New Britain Stadium
New Britain, CT
Review by Gary
New Britain Stadium is the home of the New Britain Bees of the Futures Collegiate Baseball League. Built in 1996, the stadium was constructed for the Rock Cats of the Eastern League and sits right next to their old ballpark, Beehive Field. It’s the closest I have ever seen two baseball stadiums next to each other. When the Rock Cats left town to become the Hartford Yard Goats in the brand spanking new Dunkin Donuts Park just 23 minutes away, the Bees buzzed into this cavernous stadium.
On the Tuesday night in August when we attended, we found the ballpark to be eerily quiet and devoid of much excitement, aka people. With a threat of rain and neither the Bees nor their opponent, the fledgling High Point Rockers, in any sort of playoff race, New Britain stadium seemed to be the last place anyone but the 300 or so fans wanted to be. Interestingly enough, the announced attendance was 2,260, but that was, quite frankly, absurd.
Fittingly, the newish cool black, white and gold paint job and honey-combed motif adorning the concourse nicely reflected the Bees colors and was emblematic of New Britain’s once-proud moniker, The Hardware City. It probably doesn’t hurt that the Stanley tool company uses the same color scheme and has its headquarters here. Sadly, the paint project did not include much inside the ball field itself as the outfield walls did not have quite enough ads to cover the ancient green paint.
With not much going on in the manner of mid-inning entertainments (every other inning or so) and Sting the Mascot actually sitting and watching the game to keep cool, I took it upon myself to say, “Hey Frank!” to former ’86 Met, Frank Viola, the pitching coach of the Rockers. He retorted with a friendly, “How’s it going?” I told him that I was well and left him to his work. It was all I needed.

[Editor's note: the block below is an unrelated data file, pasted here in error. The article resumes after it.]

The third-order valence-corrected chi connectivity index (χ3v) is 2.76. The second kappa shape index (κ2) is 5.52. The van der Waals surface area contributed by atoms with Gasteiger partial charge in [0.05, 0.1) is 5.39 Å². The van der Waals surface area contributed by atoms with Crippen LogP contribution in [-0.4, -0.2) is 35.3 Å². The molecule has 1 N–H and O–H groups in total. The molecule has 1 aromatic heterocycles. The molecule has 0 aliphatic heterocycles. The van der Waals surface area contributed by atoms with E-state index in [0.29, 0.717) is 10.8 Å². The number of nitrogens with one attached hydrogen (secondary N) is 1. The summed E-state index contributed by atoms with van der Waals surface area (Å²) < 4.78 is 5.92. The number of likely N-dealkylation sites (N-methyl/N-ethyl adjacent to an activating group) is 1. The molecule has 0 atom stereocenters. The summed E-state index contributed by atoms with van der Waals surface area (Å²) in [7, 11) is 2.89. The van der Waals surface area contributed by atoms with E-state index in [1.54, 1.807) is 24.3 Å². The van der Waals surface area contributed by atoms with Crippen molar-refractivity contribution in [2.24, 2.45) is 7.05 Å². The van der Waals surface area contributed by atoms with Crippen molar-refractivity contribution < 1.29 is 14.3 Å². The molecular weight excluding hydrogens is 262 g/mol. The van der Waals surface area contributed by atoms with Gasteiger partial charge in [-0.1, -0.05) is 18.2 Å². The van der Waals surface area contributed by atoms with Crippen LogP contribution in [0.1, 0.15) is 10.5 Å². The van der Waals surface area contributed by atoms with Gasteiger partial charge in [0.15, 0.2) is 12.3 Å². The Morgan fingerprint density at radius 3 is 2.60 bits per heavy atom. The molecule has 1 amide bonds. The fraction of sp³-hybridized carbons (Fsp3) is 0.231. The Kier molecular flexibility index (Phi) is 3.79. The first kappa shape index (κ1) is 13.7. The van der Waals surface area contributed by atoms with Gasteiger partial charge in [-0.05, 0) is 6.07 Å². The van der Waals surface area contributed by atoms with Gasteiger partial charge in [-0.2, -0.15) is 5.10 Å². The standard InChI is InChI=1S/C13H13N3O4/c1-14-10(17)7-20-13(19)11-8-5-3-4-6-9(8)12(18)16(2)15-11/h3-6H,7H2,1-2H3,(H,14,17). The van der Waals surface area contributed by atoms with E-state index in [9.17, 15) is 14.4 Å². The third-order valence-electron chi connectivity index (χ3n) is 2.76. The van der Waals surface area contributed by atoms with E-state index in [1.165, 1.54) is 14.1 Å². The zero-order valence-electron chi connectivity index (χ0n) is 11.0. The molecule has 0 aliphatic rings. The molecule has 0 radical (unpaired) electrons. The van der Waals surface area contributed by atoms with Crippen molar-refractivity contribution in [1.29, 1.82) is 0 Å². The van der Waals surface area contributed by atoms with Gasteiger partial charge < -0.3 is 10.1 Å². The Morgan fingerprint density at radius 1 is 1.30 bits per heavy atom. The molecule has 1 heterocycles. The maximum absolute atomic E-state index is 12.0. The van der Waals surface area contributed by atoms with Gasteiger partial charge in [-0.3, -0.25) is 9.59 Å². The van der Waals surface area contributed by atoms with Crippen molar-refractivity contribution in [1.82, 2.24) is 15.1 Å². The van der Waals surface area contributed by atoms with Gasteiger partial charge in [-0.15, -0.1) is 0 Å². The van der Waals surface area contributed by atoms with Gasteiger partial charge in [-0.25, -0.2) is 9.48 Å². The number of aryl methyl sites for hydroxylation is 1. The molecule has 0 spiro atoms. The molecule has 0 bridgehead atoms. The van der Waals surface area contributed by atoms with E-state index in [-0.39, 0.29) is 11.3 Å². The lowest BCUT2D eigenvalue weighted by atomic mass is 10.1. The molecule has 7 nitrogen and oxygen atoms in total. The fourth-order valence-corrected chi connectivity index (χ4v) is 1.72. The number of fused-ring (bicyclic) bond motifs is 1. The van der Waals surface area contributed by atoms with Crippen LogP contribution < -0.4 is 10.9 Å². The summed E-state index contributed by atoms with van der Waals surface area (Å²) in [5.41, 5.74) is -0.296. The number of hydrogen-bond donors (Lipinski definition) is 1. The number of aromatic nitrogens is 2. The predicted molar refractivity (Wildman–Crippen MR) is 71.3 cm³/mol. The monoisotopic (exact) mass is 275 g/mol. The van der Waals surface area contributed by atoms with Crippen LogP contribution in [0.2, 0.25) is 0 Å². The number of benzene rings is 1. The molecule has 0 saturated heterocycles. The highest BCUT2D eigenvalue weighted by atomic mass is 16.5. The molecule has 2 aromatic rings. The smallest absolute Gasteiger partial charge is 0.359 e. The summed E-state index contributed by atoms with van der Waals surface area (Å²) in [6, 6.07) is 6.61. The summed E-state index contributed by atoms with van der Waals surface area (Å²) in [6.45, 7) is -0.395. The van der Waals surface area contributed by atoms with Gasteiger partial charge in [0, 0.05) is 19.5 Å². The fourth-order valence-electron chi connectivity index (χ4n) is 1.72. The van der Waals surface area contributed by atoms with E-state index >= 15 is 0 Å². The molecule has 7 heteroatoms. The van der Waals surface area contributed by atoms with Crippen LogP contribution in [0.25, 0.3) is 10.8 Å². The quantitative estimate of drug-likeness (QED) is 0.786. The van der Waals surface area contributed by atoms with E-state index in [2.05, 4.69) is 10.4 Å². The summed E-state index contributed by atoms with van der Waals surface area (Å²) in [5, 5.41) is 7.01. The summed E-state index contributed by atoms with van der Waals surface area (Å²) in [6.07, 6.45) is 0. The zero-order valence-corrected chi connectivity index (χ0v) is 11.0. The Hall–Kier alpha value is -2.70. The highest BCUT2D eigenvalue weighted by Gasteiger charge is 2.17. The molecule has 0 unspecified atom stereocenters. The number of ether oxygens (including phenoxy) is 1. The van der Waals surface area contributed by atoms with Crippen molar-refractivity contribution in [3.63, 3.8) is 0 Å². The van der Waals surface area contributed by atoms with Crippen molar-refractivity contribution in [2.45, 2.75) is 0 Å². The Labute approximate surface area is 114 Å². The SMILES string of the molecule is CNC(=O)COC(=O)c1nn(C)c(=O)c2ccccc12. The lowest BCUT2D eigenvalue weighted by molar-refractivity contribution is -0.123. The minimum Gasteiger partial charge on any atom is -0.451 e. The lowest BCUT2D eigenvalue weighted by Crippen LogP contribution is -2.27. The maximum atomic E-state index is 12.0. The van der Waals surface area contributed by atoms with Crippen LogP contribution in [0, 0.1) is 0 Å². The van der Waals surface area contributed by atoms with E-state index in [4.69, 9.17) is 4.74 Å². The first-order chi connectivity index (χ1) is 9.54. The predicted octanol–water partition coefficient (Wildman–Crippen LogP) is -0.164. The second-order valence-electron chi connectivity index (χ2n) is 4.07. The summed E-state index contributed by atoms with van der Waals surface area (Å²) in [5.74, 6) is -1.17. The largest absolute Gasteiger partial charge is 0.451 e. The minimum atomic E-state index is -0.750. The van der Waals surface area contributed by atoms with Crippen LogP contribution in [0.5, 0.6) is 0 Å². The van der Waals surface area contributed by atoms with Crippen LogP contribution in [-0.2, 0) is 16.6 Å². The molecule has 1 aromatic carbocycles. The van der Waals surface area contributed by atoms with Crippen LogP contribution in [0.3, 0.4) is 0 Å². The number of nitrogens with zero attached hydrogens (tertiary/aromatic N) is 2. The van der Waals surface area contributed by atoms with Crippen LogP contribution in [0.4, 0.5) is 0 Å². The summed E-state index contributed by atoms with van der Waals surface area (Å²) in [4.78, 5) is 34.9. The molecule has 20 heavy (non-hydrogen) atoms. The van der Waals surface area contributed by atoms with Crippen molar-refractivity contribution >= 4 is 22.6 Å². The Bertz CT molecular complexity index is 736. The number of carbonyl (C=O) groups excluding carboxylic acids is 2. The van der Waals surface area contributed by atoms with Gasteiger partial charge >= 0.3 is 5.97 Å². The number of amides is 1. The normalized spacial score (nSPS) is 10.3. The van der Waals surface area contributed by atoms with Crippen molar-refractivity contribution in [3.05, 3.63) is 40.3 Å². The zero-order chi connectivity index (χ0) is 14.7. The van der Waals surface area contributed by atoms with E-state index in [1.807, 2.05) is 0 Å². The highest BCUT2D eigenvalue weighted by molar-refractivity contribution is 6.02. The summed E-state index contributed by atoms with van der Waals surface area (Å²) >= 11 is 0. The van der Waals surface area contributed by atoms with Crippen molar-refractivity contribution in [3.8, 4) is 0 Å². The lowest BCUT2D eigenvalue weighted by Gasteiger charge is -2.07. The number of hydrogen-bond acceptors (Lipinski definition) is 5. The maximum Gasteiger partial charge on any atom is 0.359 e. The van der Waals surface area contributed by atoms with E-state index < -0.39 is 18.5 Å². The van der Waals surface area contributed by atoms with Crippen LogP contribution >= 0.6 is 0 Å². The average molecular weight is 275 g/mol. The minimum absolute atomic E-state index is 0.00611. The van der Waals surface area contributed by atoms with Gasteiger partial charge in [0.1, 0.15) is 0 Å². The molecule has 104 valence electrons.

The ballpark holds 6,000+ fans, but seemed much larger tonight as foul balls hit into the stands just waited to eventually be picked up. The merry-go-round near the right field foul pole was closed and encased in chain link to keep it from escaping. As I walked around the concourse, I found almost every employee to be at their station waiting for something to do. It seemed a shame that a better effort wasn’t put forth to draw more folks to the game. Perhaps offering free tickets or dollar beers may entice the locals to come see the Bees, if only to put a couple dozen more butts in the comfy seats. Bee-ware, there is plenty of parking, but you have to pay for it. On a good note, there are no long lines at the concession stands.
"In my Fields of Dreams review of New Britain Stadium from 1998, I noted that this ballpark was built around the same time as other, much nicer, minor league parks were going up with luxury boxes, open concourses and urban locations. New Britain apparently was not cc’d on the memo. I summed up by saying that New Britain Stadium is entirely unremarkable, but completely adequate. One memorable note is that this is the only stadium where I traveled a distance to see the game only to be turned away because it was sold out. It took two trips to see a game in New Britain and it was hardly worth it. As a result, more than 20 years later, whenever I go to a ballgame without an advance ticket, I suffer a chronic twinge of anxiety over the availability of tickets. Thanks, New Britain…"
Where They Played Before
Neighboring Beehive Field in 2019, and...
...Beehive Field in 1998.
Beehive was the best minor league stadium I have ever been to! Although it may not look like much, I can remember seeing tons of great games, and players there. I have personally caught nearly 4 foul balls there also. When the Red Sox were there I remember seeing people like Bernie Williams, and Jeff Bagwell. They were the players that everyone went out to see... it's a great venue to see some prospects! At $2.00 a seat for children, and maybe $4 for adults, you really couldn't beat going out to a game!